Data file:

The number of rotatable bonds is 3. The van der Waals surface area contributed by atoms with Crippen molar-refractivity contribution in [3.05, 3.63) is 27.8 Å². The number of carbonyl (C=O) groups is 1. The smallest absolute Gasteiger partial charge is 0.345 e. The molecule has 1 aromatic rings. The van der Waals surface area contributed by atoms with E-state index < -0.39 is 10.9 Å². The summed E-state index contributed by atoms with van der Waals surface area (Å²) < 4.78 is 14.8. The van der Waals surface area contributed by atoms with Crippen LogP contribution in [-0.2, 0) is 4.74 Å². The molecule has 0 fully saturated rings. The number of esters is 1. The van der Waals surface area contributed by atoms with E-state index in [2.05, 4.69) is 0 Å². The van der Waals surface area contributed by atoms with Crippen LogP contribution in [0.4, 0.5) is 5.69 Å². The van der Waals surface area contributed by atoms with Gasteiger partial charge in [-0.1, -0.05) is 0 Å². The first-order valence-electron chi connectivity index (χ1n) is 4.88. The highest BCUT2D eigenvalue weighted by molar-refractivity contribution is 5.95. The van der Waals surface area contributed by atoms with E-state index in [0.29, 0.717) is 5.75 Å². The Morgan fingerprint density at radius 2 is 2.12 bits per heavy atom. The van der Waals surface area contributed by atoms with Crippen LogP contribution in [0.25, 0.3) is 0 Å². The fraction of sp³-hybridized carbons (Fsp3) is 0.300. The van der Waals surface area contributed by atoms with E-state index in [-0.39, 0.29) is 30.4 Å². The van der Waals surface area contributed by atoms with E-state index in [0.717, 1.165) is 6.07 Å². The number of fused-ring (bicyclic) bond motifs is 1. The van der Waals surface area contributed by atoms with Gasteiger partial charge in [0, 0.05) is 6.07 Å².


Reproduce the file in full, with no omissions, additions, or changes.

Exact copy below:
The number of rotatable bonds is 3. The van der Waals surface area contributed by atoms with Crippen molar-refractivity contribution in [3.05, 3.63) is 27.8 Å². The number of carbonyl (C=O) groups is 1. The smallest absolute Gasteiger partial charge is 0.345 e. The molecule has 1 aromatic rings. The van der Waals surface area contributed by atoms with E-state index < -0.39 is 10.9 Å². The summed E-state index contributed by atoms with van der Waals surface area (Å²) < 4.78 is 14.8. The van der Waals surface area contributed by atoms with Crippen LogP contribution in [-0.2, 0) is 4.74 Å². The molecule has 0 fully saturated rings. The number of esters is 1. The van der Waals surface area contributed by atoms with E-state index in [2.05, 4.69) is 0 Å². The van der Waals surface area contributed by atoms with Crippen LogP contribution in [0.4, 0.5) is 5.69 Å². The van der Waals surface area contributed by atoms with Gasteiger partial charge in [-0.1, -0.05) is 0 Å². The first-order valence-electron chi connectivity index (χ1n) is 4.88. The highest BCUT2D eigenvalue weighted by molar-refractivity contribution is 5.95. The van der Waals surface area contributed by atoms with E-state index in [0.29, 0.717) is 5.75 Å². The Morgan fingerprint density at radius 2 is 2.12 bits per heavy atom. The van der Waals surface area contributed by atoms with Crippen LogP contribution in [0.25, 0.3) is 0 Å². The fraction of sp³-hybridized carbons (Fsp3) is 0.300. The van der Waals surface area contributed by atoms with E-state index in [-0.39, 0.29) is 30.4 Å². The van der Waals surface area contributed by atoms with E-state index in [0.717, 1.165) is 6.07 Å². The number of fused-ring (bicyclic) bond motifs is 1. The van der Waals surface area contributed by atoms with Gasteiger partial charge in [0, 0.05) is 6.07 Å².